19th Ave New York, NY 95822, USA

Emil Carlsen : The samovar, ca.1921.

Emil Carlsen The Samovar ca.1921
Emil Carlsen The Samovar ca.1921

 

ECA record control number: 1596

Archives of American Art #: 07130015

Record level: Item

Record type: Movable work

Work title: The samovar

Alternate work titles:
The samovar

Work date: ca.1921 [dated based on first exhibition.]

Work creator: Emil Carlsen [1848-1932]

Work medium: Oil on canvas
Work dimensions: 29-1/8 x 27-1/8 inches

Inscribed/signed front:
Location: At lower middle left.
Dated: No.
Text: ‘Emil. Carlsen.’.

Verso: unknown.

ECA category: Still-life
ECA sub-category: Orientalia

Archives of American Art Subjects:
Ethnic
Ethnic — Chinese
Still Life
Still Life — Other
Still Life — Other — Container
Still Life — Other — Cookware
Still Life — Other — Orientalia
Still Life — Other — Vase

Description of work:
An excellent example of Carlsen’s later Tonalist still lifes, the New Britain painting depicts a simple arrangement of a brass bowl, a samovar, and a white earthenware vase-objects that please the eye with their simple but classic shapes. Round and oblong forms play against one another, the vase echoing the form of the samovar, the samovar mimicking the roundness of the kettle. As in the best of Carlsen’s works, the tonal values are very close. The luminous brass vessels are the focus–their glowing surface reflections are complemented by the matte white earthenware pot in the foreground; their darker silvery gray tones are repeated in the rich monochromatic background. Carlsen’s painting is detailed, though not laboriously so. Instead the edges and reflections are slightly blurred, so that the painting is bathed in a soft luminosity and tranquility. [MAS, New Britain Museum]

Provenance/ownership:
1924 ( New Britain Museum of American Art [1853- ], 56 Lexington Street, New Britain, CT 06052, John Butler Talcott Fund (accession #1924.1) ) ;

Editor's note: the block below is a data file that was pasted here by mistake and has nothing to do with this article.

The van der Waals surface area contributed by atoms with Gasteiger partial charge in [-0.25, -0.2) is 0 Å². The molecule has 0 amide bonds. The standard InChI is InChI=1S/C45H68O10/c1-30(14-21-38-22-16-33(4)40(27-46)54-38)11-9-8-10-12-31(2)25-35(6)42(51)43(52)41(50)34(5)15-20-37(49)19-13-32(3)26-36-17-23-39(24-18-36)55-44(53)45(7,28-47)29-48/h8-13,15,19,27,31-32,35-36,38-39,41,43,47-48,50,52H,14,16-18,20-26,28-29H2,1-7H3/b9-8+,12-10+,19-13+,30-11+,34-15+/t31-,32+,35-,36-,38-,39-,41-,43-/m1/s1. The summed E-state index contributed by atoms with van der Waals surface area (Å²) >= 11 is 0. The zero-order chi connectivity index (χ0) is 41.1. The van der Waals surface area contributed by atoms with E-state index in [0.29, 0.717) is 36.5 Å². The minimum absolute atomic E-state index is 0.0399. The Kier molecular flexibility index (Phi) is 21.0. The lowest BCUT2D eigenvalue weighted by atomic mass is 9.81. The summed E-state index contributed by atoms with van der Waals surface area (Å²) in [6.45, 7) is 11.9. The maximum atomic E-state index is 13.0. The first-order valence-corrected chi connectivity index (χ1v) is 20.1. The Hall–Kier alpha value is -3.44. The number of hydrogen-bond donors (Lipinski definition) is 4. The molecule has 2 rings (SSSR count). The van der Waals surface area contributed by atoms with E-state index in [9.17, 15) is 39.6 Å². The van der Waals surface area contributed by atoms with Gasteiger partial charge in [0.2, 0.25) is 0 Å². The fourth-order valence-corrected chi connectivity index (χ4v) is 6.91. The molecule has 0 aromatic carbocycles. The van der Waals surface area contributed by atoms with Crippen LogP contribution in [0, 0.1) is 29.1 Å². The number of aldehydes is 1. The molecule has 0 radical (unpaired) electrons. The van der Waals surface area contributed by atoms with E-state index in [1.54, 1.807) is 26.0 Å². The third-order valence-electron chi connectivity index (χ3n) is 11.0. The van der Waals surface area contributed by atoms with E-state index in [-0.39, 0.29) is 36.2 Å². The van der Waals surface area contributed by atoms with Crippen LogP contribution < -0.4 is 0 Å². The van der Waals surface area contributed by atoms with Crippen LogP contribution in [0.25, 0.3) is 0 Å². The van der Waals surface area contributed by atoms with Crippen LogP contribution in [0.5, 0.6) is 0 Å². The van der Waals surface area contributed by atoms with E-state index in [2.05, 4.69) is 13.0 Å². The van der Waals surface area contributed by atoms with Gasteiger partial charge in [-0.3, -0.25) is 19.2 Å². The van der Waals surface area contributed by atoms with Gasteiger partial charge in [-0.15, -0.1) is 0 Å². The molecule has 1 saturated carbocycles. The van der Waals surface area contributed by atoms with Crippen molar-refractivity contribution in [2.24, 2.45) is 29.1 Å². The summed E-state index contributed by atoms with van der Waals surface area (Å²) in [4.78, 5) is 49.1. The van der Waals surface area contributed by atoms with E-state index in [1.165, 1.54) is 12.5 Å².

ca.1921 Emil Carlsen [1848-1932], the artist .

Exhibition history:
1999 Vance Jordan Fine Art, New York, NY, “Quiet Magic: The Still-Life Paintings of Emil Carlsen“, October 28 – December 10.
1981 New Britain Museum of American Art, New Britain, CT, “Three Centuries of Connecticut Art, New Britain Museum of American Art”, May 3 – 31.
1963 New Britain Museum of American Art, New Britain, CT, “Oil Paintings, Water Colors, Lithographs, Etchings”.
1935 The Macbeth Gallery, New York, NY, “Still Lifes by Emil Carlsen, 1853-1932“, April 23 – May 13.
1922 The Dallas Art Association, Dallas, TX, “Third Annual Exhibition: American Art From The Days Of The Colonists To Now“, November 16–30.

References/citations:
– New Britain Musuem of American Art website [[http://ink.nbmaa.org]] accessed August 9, 2016.
– The Wall Street Journal, New York, NY, “In Connecticut, Discovering American Art’s First Home” by Willard Spiegelman, August 8, 2016.
– Vance Jordan Fine Art, New York, NY, Exhibition Catalog, “Quiet Magic: The Still-Life Paintings of Emil Carlsen“, October 28 – December 10, 1999, #39.
– New Britain Museum of American Art, “Highlights of the collection: volume I,” New Britain, CT: The Museum, 1999. Illustration: New Britain Museum of American Art, “Highlights of the collection: volume I,” New Britain, CT: The Museum, 1999, pg. 47.